Not very long ago we saw Ayushmann Khurrana play a superstar in An Action Hero, where an upcoming youth icon wanting to take a selfie with the actor ends up dead, and his brother lectures the superstar that all he is is because of public, so if they want a selfie, actors need to oblige. Cut to Akshay Kumar’s latest theatrical release Selfiee, where the actor plays a superstar and ends up in a murky mess of sorts with his biggest fan. All this fan desired for was a seflie with his idol, but things take an ugly turn when media gets involved and it becomes a battle of egos and an ultimate fight between a superstar vs his fan.
An official remake of Malayalam film Driving Licence, this Akshay-starrer dramedy is not a frame by frame copy of the original (I’ve seen the Malayalam one in bit and parts) and has many lighter moments. Other than the basic storyline, Selfiee has ditched the serious undertones of the original and laced the writing with a lot of humour.
The story follows superstar Vijay Kumar (Akshay) who wants a driving licence urgently to be able to finish the climax of his film and save the producer from incurring losses. His diehard fan, RTO officer Om Prakash Aggarwal (Emraan Hashmi) is given the task to help the actor, and he agrees to fulfil it without following the usual tedious process and asks for a selfie as a gesture in return. But things don’t go as planned and a misunderstanding leads to their feud becoming prime time news, while public has a field day with their juicy fight.
I have somehow always enjoyed watching actors portray superstars onscreen; it’s kind of watching a film within a film, so double the fun at the cost of one. And this is seemingly becoming a tried and tested formula for filmmakers. Remember when Om Kapoor, played by Shah Rukh Khan in Om Shanti Shanti Om, became everyone’s favourite, or when Vidya Balan brought to life the superstardom of Silk Smitha or even Kangana Ranaut’s portrayal of Jayalalithaa during her best days as a superstar — all these tried to bring to fore various aspects of a star’s life and their connection with the common man, too.
With Selfiee, things look more real and relatable because of the story and narrative which is not too far-fetched and is pretty convincing. Selfiee doesn’t end at being a feud between a star and an RTO officer, but also covers their emotional side of being a husband, a father and balancing it all with their respective jobs. The screenplay is engaging and doesn’t let you have too many dull moments. The original story by Sachy has been written for the Hindi version by Rishabh Sharma and he tweaks it a bit to suit the Hindi audience’s palette.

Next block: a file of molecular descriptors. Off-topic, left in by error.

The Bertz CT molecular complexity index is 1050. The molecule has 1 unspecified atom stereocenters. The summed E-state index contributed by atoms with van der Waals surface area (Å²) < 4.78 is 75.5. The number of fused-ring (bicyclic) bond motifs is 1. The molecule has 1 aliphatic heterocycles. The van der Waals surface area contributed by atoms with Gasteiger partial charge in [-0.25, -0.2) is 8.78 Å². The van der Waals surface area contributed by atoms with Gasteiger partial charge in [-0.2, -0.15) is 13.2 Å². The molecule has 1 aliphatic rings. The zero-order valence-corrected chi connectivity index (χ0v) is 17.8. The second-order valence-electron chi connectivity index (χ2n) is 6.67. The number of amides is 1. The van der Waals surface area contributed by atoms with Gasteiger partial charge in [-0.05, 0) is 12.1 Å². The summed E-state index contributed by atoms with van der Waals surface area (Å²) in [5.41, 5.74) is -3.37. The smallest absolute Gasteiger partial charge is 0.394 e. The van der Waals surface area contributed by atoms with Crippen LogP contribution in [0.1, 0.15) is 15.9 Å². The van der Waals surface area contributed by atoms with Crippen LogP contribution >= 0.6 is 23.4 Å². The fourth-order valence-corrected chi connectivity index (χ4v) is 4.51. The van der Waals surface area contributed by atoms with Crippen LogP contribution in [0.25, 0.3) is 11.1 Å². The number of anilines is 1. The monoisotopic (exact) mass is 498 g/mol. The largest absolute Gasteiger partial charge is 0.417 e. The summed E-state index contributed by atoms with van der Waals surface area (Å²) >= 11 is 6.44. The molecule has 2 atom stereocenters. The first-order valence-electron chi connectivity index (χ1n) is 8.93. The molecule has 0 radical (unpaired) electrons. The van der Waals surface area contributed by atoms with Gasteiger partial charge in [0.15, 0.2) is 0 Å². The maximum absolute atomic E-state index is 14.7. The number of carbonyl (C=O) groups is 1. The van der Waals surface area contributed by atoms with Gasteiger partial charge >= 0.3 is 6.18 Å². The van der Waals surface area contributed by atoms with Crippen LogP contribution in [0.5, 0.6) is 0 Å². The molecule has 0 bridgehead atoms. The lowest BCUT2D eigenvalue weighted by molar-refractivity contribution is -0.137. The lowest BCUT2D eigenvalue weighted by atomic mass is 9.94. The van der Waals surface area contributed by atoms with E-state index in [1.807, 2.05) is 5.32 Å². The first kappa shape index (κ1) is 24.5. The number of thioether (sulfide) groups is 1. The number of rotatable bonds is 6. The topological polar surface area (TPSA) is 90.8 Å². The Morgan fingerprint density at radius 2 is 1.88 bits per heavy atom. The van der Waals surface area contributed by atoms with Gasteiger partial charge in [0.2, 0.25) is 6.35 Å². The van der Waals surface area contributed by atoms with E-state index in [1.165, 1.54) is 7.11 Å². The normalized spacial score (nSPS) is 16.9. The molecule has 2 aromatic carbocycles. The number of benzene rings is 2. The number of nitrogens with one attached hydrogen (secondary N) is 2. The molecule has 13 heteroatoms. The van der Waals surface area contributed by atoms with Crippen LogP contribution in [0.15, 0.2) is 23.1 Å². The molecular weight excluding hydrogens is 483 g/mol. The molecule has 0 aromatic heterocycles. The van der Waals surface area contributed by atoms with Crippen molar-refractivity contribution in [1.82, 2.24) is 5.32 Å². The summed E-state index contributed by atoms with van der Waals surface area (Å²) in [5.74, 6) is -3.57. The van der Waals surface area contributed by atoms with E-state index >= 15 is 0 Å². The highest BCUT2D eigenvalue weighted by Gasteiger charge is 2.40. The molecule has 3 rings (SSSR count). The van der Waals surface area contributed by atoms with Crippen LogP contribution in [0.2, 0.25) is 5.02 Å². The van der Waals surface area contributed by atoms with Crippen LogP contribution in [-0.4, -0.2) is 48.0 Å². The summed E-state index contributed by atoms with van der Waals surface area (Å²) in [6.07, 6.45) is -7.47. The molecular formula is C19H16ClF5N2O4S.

Akshay as Vijay gets as close as you could imagine to the superstardom he enjoys in real life. Bearing a charming persona and swag, he shows signs of gratitude for his fans despite being a self-made star. What I loved about Selfiee and which perhaps remains the highlight of the film for me, is Akshay’s tendency to be able to take a joke on himself and laugh at it, too. Be it taking a dig at the constant scrutiny on the number of films he does in a year, Hindi films not working not working at the box office of late or a doctor telling him that he needs to do some ‘classy films over massy cinema’, or even his infamous smile showing his gums , he delivers all of these with so much ease.
It was after over a year that we saw Emraan Hashmi back on the big screen, and he has a pleasant screen presence though at places, he seemed a bit loud and over-the-top. But, maybe that’s how some diehard fans of superstars are. That they can’t control their emotions on seeing or meeting their ‘gods’. In face-off scenes with Akshay, it’s commendable to see how Emraan manages to hold his ground.
Among the supporting cast, Mahesh Thakur as Vijay’s manager delivers an earnest performance, Meghna Malik as politico Vimla Tiwari is on-point with her comic timing and is given some funny lines. Abhimanyu Singh as Vijay’s contemporary is comic relief and hilarious in scenes, but for someone with his acting calibre, he is completely wasted in the script. And so is Paritosh Tripathi and Kusha Kapila, who appear and disappear as per convenience.
And the ladies are once again neglected or have very little to do in the film. Nushrratt Bharuccha as Om Prakash’s wife is caring but has a quirky side to her. And even though she doesn’t approve of her husband’s obsession with a star, she doesn’t mind flexing in the front of whole colony when the husband is enjoying his 2 minutes of fame on news channels on TV. Diana Penty as Vijay’s wife exists in the script only because there needed to be an emotional arch to the script and that the superstar can use that track to deliver an emotional speech in the climax. Other than that, Diana doesn’t really get much scope to perform or showing her acting chops. Even her scenes with Akshay aren’t anything great or something that will make you sit and take notice of their chemistry.
Talking of chemistry, I rather liked the song Kudiyee Ni Teri Vibe where Akshay grooves with Mrunal Thakur and the two set the screen on fire. Even the remixed version of Main Khiladi Tu Anari that comes in the end credit is a sure shot party number and not to be missed. In a nutshell, Selfiee ticks most of the boxes that Hindi film audiences look for. So, if you are fine with Akshay Kumar continuing to do Hindi remakes of films from the South, you would definitely enjoy Selfiee, even if you have seen the original Malayalam film. After all, isn’t this what everyone is craving for – mass entertainers that can bring audiences back into theatres.